Wed | Aug 10, 2022

Jaevion Nelson | Protect rights and well-being of prisoners

Published:Friday | April 22, 2022 | 12:05 AM
The Tower Street Adult Correctional Centre in downtown Kingston.
The Tower Street Adult Correctional Centre in downtown Kingston.

A few weeks ago, around the time of the tabling of the 2022-2023 Budget, there was a bit of discussion about the cost of food for inmates in the island’s prisons. The discussion which caused some uneasiness was prodded by a news report in the Jamaica Observer which stated that the Government budgeted $581,431,000 to feed the inmates.

Seemingly, some people believed the money was too much and that inmates should be put to work to feed themselves (and be less of a burden to taxpayers). Now, I know many of us are often not particularly kind in our sentiments about inmates. Much of this is because of our views about what should be done to people who are convicted of (certain) crimes. But do we not understand and appreciate that all of us have rights – even those who have been convicted of a crime?

Let’s think about the $581,431,000 that was budgeted. Isn’t that less than a percentage of the $912-billion budgeted expenditure for the current fiscal year? If my math is correct, it’s a measly 0.06 per cent of the total Budget, or 0.63 per cent of the $92 billion (in recurrent expenses) budgeted for the security ministry. Based on data obtained online, there are 11 prisons in the country, with four of them being juvenile facilities. The population of inmates is around 3,700 people (which include pretrial detainees).

Based on the numbers, if my math is correct, the Government is spending $13,000 per person per month. That’s less than $500 per day per person for two to three meals daily. What’s expensive about that?


The Government has a duty – yes, an obligation – to feed the inmates and feed them properly, actually, because they have rights like all of us. According to the General Assembly Resolution 45/111, Basic Principles for the Rights of Prisoners, which was adopted in 1990: “Except for those limitations that are demonstrably necessitated by the fact of incarceration, all prisoners shall retain the human rights and fundamental freedoms set out in the Universal Declaration of Human Rights, and, where the State concerned is a party, the International Covenant on Economic, Social and Cultural Rights, and the International Covenant on Civil and Political Rights and the Optional Protocol thereto, as well as such other rights as are set out in other United Nations covenants.”

Based on information obtained, inmates, at one prison, are served three meals – breakfast, dinner and supper. Porridge, tea, bread, rice, chicken, chicken back, mackerel, turkey neck, chicken foot, and chicken neck are some of the things served. I understand steamed vegetables are given to those that are on a special diet. Seemingly, vegetables are not always served with every meal, but sometimes they get cabbage and bread with tea for breakfast. If inmates get hungry in-between meals, they can buy snacks at the tuck shop off their ticket (which states how much money they have).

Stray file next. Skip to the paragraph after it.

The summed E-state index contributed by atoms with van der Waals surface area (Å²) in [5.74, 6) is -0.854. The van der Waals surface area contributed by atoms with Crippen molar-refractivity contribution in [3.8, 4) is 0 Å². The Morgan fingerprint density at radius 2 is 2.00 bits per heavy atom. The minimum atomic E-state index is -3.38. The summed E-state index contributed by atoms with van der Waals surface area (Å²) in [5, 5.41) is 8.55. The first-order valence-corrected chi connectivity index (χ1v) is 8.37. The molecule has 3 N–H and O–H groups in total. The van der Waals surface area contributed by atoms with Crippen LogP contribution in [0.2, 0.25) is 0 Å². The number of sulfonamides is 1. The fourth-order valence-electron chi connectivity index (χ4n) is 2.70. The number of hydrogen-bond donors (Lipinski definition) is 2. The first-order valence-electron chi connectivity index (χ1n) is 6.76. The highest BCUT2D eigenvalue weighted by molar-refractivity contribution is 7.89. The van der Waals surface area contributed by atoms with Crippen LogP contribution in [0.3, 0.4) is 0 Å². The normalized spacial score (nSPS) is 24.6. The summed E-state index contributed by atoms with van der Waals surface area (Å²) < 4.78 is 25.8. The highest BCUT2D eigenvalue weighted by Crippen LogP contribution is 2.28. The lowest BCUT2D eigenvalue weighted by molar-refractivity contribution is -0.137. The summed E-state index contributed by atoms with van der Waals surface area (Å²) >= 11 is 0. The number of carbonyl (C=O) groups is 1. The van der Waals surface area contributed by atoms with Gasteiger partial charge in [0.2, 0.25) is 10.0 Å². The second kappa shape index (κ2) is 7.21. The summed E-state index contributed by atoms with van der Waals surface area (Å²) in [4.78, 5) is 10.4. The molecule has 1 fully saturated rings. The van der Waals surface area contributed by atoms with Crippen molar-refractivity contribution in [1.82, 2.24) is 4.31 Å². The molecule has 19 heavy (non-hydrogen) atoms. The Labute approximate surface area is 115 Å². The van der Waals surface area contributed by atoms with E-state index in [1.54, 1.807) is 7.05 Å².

A Survey of Individuals Deprived of Liberty, published by the Inter-American Development Bank (IDB) in October 2020, found that inmates are generally dissatisfied with the food served in prisons. According to 78.9 per cent of the 724 inmates surveyed in the seven adult prisons, between August and September 2018, the quality of the food is poor or very poor. The researchers noted that “an overwhelming number of the inmates interviewed at Tower Street (91.7 per cent) reported that the food was poor or very poor. Inmates at Horizon (76.4 per cent), Fort Augusta (62.3 per cent), and Tamarind Farm (61.9 per cent) also reported that the food quality was poor or very poor”. Perhaps not surprisingly, 69.8 per cent of them reported that they receive food from family members.


Beyond the issue of what is served, we need a national conversation about prison conditions. The IDB found that 35.5 per cent of “inmates were housed in locations with more people than they were designed to accommodate”. In fact, Tower Street had the highest report of overcrowding at 63.5 per cent. Additionally, at the time of the survey, “41.9 per cent said that someone in their accommodations did not have a bed” and 57.6 per cent of them said the toilets were dirty or somewhat dirty.

The results are evidence of the critical need for reform, including greater investment to take better care of people serving time in adult and juvenile facilities. We cannot continue to pretend this is not a critical issue. People who are incarcerated have rights, rights that ought to be respected, protected and promoted. I know there have been efforts to address some of the issues, like the public-private partnership that was launched by the previous state minister about two years ago to allow them to rear chicken. This is commendable, but we need more of these kinds of investments; and we desperately need a new prison.

Let us not, as a people, wait until someone close to us is incarcerated to recognise that more needs to be done.

Jaevion Nelson is a human-rights, economic and social justice and inclusive development advocate. Send feedback to and, or follow him on Twitter @jaevionn.